'use strict';

var triggers = [];
var enteredKeys = [];
var konami = '38,38,40,40,37,39,37,39,66,65';

window.addEventListener('keydown', function(event) {

enteredKeys.push(event.keyCode);

while (enteredKeys.length > 10) {
enteredKeys.shift();
}

if (enteredKeys.join(',') === konami) {
triggers.forEach(function(trigger) {
trigger();
});
}
}, true);


module.exports = function(settings, trigger) {
triggers.push(trigger);
};

This process of retrieving and caching module exports occurs for every library module in every extension that exists in the Launch library. The order in which the modules are processed is indeterminate, though explicit dependencies will be honored. To understand what this means, it’s important to know that a library module can require another library module using a require() statement and a relative path. The following example represents Module A which depends on Module B.

'use strict';
var moduleB = require('./moduleB.js');
module.exports = function(settings, trigger) {
...
}

Now let’s assume Launch begins to process Module A before Module B. At the moment the require('./moduleB.js') statement is reached, Launch will process, cache, and return the exported value from Module B. Launch will then finish processing and caching Module A.

This process applies to any depth of dependencies, so if Module A requires Module B which requires Module C, Module C will finish being processed and its export cached before Module B, and Module B will finish before Module A.

If you’re acquainted with shared modules (a more advanced extension development topic), the same process applies. When a call to turbine.getSharedModule() is reached, Launch will immediately process, cache, and return the exported value from the shared module before proceeding with the rest of the code.

Rule initialization

At this point in time, rules are initialized. When a rule is created by a user in Launch, it is configured with one or more events. For example, a rule might be configured with a Click event so that the rule runs when a user clicks a particular element on the page. The logic that detects when a click occurs would be provided as an event type library module by an extension .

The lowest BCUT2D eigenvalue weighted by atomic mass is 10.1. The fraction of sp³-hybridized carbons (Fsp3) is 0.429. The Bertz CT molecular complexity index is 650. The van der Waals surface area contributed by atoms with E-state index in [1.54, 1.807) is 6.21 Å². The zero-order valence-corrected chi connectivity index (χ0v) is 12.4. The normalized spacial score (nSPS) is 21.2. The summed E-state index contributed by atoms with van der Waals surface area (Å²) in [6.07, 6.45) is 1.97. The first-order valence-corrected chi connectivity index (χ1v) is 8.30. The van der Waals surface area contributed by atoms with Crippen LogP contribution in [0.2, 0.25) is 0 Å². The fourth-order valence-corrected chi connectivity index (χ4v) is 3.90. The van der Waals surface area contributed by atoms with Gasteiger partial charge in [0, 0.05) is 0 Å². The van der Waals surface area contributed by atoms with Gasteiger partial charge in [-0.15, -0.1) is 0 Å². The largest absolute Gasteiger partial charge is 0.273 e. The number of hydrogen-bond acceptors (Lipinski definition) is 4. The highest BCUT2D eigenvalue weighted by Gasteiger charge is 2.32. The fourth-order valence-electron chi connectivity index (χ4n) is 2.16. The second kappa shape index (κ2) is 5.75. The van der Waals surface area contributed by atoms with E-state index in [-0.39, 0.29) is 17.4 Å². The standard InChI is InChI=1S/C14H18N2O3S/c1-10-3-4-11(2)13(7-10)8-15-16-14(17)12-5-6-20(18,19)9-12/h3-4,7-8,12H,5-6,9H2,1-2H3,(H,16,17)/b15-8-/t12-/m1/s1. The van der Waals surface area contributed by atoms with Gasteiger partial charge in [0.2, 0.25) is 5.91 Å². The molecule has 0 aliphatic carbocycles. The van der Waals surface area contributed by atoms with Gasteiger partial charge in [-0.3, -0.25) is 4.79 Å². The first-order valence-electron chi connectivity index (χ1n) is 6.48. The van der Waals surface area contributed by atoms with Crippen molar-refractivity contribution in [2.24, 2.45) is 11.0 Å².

During rule initialization, Turbine iterates over each rule. For each rule, Turbine then iterates over each event. For each event, the settings provided by the Launch user for the event will be passed to the respective event type library module which is provided by its respective extension. For example, if a Launch user had created a rule that uses the Click event type and configured the event to trigger the rule when a website user clicks an element with an ID of checkout-button, the settings containing the ID of checkout-button would be passed to the click event type library module.

Event type library modules then begin monitoring for the respective underlying events to occur on the page.

Rule execution

After rule initialization, Turbine awaits orders from extensions. Any amount of time may pass while awaiting orders. At some point, an extension’s event type library module may detect that the underlying event it is monitoring has occurred (e.g., a user has clicked an element with the ID of checkout-button) and will therefore tell Turbine to run the applicable rule or rules. For each applicable rule, Turbine will then execute the rule’s conditions. If any of the conditions fail, then subsequent conditions and actions for that rule will not be run. If all conditions pass, then Turbine will execute the rule’s actions. While Turbine delegates to extensions for the logic inside individual conditions and actions, it coordinates the overall rule execution process.

This process of waiting until an event occurs, then processing applicable rules, then waiting again until another event occurs, continues until the user eventually navigates away from the page or closes their browser tab.

I hope this has provided some clarity into the Launch library Circle of Life. If you have any questions on specific points in the lifecycle, please let me know in the comments below!